Wilson Combat Guide to NFA Ownership

Is it legal for you to own a Silencer/Short Barreled Rifle-Shotgun?

The first thing you need to do is determine if suppressor/NFA ownership is legal where you live. Currently, the following states allow private ownership of suppressors: AL, AR, AK, AZ, CO, CT, FL, GA, ID, IN, KS, KY, LA, ME, MD, MI, MO, MS, MT, ND, NE, NV, NH, NM, NC, OH, OK, OR, PA, SC, SD, TN, TX, UT, VA, WA, WI, WV, and WY. Even if you live in one of these states, you should verify that owning a suppressor/NFA firearm is legal in your area.

Many people are under the mistaken impression that they need a “Class 3” license in order to own a suppressor/NFA firearm. This is not true. If you live in a state where ownership is legal, and you can legally own a firearm, then you can buy a suppressor/NFA firearm.

How should you register your new silencer/NFA firearm?

We can’t ship a suppressor/NFA firearm directly to your house- you will need to locate an FFL holder in your state with a Class 2 or 3 SOT (Special Occupational Taxpayer License) that can handle the transfer for you.  We can even help you locate an FFL/SOT holder in your area if you don’t already deal with one.

You won’t be able to take possession of the suppressor/NFA firearm until the transfer process between us and your dealer has been completed by the ATF and then your registration paperwork is approved by the ATF after filing for your $200 tax stamp. This typically takes between 4-6 weeks to transfer the product to the dealer and then 12 or more months for the ATF to grant your approval in the form of a tax stamp.

Step 1-Identify the item you are interested in purchasing and make sure it is legal in your state. Pay for the item either online or by contacting us.

Step 2-Identify a dealer in your state that is able to complete the transfer paperwork from us to them and provide us with that dealer's contact or license information

Step 3-Upon manufacture of item, fill out various required forms and send to ATF with the assistance of your transfer dealer and wait for ATF approval to possess the item

Want more info?

http://www.atf.gov/firearms/faq/national-firearms-act-firearms.html
http://www.ar15.com/content/legal/nfaFAQ.html

Once you’ve determined that you can legally own a suppressor, you should carefully consider what the best method will be for you to register a suppressor. There are three possible ways to register a suppressor/NFA firearm, and each method has its own pros and cons:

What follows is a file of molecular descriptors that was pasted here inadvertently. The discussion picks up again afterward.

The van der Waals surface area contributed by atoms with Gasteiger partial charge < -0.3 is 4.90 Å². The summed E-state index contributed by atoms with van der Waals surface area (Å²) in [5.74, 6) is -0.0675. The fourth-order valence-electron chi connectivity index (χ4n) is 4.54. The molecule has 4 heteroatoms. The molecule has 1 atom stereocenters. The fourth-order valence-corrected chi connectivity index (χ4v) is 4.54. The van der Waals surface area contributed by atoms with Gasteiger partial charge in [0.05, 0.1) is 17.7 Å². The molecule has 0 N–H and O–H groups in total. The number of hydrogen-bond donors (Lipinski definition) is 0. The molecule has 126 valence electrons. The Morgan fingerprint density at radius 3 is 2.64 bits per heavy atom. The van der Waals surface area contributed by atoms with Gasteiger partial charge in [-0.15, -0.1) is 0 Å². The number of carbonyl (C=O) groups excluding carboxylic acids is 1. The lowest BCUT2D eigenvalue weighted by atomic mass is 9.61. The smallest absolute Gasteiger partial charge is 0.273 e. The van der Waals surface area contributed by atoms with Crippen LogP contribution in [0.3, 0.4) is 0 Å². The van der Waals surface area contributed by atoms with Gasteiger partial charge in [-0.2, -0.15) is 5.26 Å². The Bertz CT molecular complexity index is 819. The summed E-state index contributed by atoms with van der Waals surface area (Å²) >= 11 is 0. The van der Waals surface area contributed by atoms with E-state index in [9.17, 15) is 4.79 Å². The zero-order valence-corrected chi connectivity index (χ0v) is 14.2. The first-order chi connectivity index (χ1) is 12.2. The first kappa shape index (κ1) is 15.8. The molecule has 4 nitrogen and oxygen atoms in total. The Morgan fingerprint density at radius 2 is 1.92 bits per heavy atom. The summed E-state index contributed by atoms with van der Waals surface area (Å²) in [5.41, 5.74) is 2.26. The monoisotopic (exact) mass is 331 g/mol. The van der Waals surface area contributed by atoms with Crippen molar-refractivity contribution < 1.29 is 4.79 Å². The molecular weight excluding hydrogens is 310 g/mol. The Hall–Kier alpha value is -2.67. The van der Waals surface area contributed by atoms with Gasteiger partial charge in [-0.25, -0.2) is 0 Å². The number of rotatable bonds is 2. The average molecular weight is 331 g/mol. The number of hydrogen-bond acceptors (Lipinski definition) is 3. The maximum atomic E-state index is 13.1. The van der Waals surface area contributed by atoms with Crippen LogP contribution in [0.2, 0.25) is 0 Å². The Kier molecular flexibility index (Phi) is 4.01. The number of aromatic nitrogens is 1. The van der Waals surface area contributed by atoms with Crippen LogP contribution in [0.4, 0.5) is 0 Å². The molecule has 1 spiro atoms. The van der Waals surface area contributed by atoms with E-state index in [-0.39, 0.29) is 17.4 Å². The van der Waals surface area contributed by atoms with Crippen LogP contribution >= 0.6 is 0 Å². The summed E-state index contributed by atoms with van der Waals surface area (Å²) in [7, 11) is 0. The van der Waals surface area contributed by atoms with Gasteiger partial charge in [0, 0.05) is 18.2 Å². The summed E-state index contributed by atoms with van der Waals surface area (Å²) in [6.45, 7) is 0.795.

1. Register the suppressor in your own name

Advantages:
You can avoid initial work required to setup a trust or corporation

Disadvantages:
Only you can be in possession of the suppressor
Requires signature from chief law-enforcement officer where you live
Requires fingerprint cards

Best for:
People who don’t plan to buy a lot of NFA items
People who just want to get the buying process started
People who always plan to be present when the suppressor is in use

2. Register the suppressor to a trust

Advantages:
Anyone listed as a trustee in the trust can be in possession of the suppressor
A revocable trust can be changed at any time without notifying the ATF
No signature is required from chief law-enforcement officer
No fingerprint cards are required
You only need to create the trust once. The same trust can be used for all future suppressors or other NFA items (such as short barreled rifles)

Disadvantages:
Some initial work and cost is required to setup the trust. Many people create their trust with software like Quicken WillMaker – or you can also talk to a gun trust lawyer who will set it up for you.
In some states, a trust needs to be registered with the state – although that is not a requirement in most cases.

Best for:
People with family members who want to share possession of the suppressor
People who want to go together with friends on the purchase of a suppressor
People who want more flexibility in the long run
Anyone planning on making multiple NFA purchases who want to avoid the overhead of getting the CLEO signature and fingerprints each time

3. Register the suppressor to a corporation

Advantages:
Any officer of the corporation can be in possession of the suppressor
If you already have a corporation, this can be easier than a trust since you will avoid the initial trust setup
No signature is required from chief law-enforcement officer
No fingerprint cards are required

Disadvantages:
You need to keep your corporation in good standing, which can be more work than a trust (which is basically a “create it and forget about it” process in most cases)

Best for:
Anyone who already owns a corporation, and wants that corporation to act as the owner of the suppressor
Anyone planning on making multiple NFA purchases who want to avoid the overhead of getting the CLEO signature and fingerprints each time.

All information subject to change.

Instruction Manual (PDF) Coming Soon